I am still not sure if our daughter fell asleep because of, or in spite of, the rocky backwaters of Bangkok… Nevertheless, we had a private tour of the canals of the city in a traditional long tail boat, and were really amazed to discover how beautiful Bangkok is from this perspective.The boat was a rickety old wooden vessel that had seen better days for sure… and I wasn’t totally comfortable with the ill fitted life vests, but then again, the canals weren’t very wide, so I assumed we would be able to save ourselves should the boat give in to the currents…

Location: We boarded at the one of Bangkok’s many bridges. Sorry, can’t remember which one…

6. ‘Doing’ Khao San Rd

Khao San Rd is a haven for remote control addicted kids! Here you’ll find every shape, size and variety on planet Earth. They were also thrilled to pick up torches, flipflops, t-shirts, football shirts, SUNGLASSES, etc, etc.

Our son soon realised how to work his haggle magic, and became an expert at turning his back on the desired item, and saying ‘No, I’m not too bothered’. This would always result in the vendor calling us back with an offer to lower the price.

 

 

 

 

 

7. Ice cream heaven

In our family, ice cream is never a bad idea! We tracked down world famous ice cream chain Swensen’s in top notch shopping centre ‘Siam Parakon’.

Definitely not a backpacker place, this shopping centre is stricktly for the ones who are not Baht conscious – we are talking brands like Jimmy Choo, Chanel, Gucci, Lamborghini, Porche as well as the five star Kempinski Hotel Siam. Having said that, the ice cream was still affordable, delicious and safe for little stomachs.

Location: Siam station with the Skytrain

8. Seven Eleven

Prior to arriving in Thailand, we had no idea there would be a Seven Eleven on practically every street corner. Believe us, it’s an air conditioned piece of child friendly heaven when the intensity of Bangkok starts getting to you. Seek refuge, let the kids pick up an ice cream, browse the weird and wonderful section of crisps and just chill out. As strange as it may sound, we fell in love with Seven Eleven.

Location: Every street corner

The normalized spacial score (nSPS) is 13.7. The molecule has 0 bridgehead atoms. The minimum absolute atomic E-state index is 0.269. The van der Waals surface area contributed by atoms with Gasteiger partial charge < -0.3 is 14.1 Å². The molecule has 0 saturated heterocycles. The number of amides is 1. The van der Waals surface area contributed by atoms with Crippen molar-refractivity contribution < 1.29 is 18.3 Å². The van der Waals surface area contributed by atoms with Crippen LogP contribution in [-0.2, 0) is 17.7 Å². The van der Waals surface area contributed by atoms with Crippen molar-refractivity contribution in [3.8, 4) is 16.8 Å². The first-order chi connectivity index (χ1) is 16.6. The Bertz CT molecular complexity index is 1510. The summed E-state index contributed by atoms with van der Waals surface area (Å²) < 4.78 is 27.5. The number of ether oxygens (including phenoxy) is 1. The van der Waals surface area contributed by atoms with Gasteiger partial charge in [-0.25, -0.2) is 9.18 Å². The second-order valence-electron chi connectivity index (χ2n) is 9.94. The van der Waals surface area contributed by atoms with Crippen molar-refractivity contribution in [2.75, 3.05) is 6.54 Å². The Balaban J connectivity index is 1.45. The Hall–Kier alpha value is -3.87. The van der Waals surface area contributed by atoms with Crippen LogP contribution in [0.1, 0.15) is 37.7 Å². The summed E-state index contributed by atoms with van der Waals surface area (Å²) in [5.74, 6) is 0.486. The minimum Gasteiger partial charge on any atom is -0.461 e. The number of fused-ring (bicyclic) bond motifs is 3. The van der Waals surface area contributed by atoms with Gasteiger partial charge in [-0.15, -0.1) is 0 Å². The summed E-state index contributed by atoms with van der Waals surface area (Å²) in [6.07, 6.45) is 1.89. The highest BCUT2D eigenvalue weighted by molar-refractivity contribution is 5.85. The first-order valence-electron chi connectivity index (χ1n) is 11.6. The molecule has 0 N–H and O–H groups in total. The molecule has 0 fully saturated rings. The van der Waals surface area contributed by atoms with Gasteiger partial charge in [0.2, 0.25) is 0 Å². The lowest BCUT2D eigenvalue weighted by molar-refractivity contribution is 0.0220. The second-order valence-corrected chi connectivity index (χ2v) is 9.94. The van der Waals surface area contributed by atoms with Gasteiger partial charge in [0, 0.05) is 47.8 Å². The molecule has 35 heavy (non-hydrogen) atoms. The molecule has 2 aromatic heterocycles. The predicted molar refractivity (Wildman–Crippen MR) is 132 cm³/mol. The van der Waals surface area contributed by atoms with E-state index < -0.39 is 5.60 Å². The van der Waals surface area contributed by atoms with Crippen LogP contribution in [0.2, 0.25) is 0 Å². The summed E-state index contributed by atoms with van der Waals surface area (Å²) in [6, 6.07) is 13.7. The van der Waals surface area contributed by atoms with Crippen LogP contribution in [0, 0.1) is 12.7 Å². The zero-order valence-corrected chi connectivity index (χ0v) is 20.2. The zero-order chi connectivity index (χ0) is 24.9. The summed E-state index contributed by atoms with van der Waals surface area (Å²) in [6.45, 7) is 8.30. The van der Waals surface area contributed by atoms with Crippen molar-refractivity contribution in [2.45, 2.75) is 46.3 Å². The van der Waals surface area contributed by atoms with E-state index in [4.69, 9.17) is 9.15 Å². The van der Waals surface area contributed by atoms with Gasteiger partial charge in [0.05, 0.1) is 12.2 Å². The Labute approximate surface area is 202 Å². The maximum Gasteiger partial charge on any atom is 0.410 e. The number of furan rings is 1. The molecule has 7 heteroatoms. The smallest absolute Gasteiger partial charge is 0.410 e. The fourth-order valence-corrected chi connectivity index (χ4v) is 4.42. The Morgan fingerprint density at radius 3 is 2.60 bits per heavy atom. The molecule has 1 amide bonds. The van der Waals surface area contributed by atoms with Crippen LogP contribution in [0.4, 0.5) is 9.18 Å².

9. Get your regular place

There’s nothing quite like returning to the same cafe a few days in a row. The staff recognizes you, the menu is familiar, and you know where the best table is. We found our regular place a few blocks down from the hotel. Nothing fancy, just a hole in the wall Thai restaurant, frequented by the locals.

 

 

 

 

 

 

 

10. Seek refuge in the hotel

We totally recommend this down-to-earth-with-an-arty-atmosphere hotel in downtown Bangkok: Phranakorn Nornlen! It’s extremely child friendly, and consequently frequented by many families with kids. Their breakfasts come with hot chocolate for little vagabonds, and their interior design features vintage sweet shop and toy shop facades. In a pond in the garden, they have tadpoles and frogs which entertained our kids for hours! Another huge bonus are the delicious smoothies which ensure your little ones stock up on their healty fruits. BIG THUMBS UP from us!

We have written about this hotel before here.

Finally, after surviving/falling in love with Bangkok, we took a well deserved island break in Ko Chang. Find out all about our secret Ko Chang beach here.

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Water for elephants

A face to face encounter with an elephant is on many travelers’ wish list. These wonderfully bulky animals offer an amazing opportunity to be close to nature and wildlife in far away places like India, Vietnam, Laos, Thailand and many other Asian countries.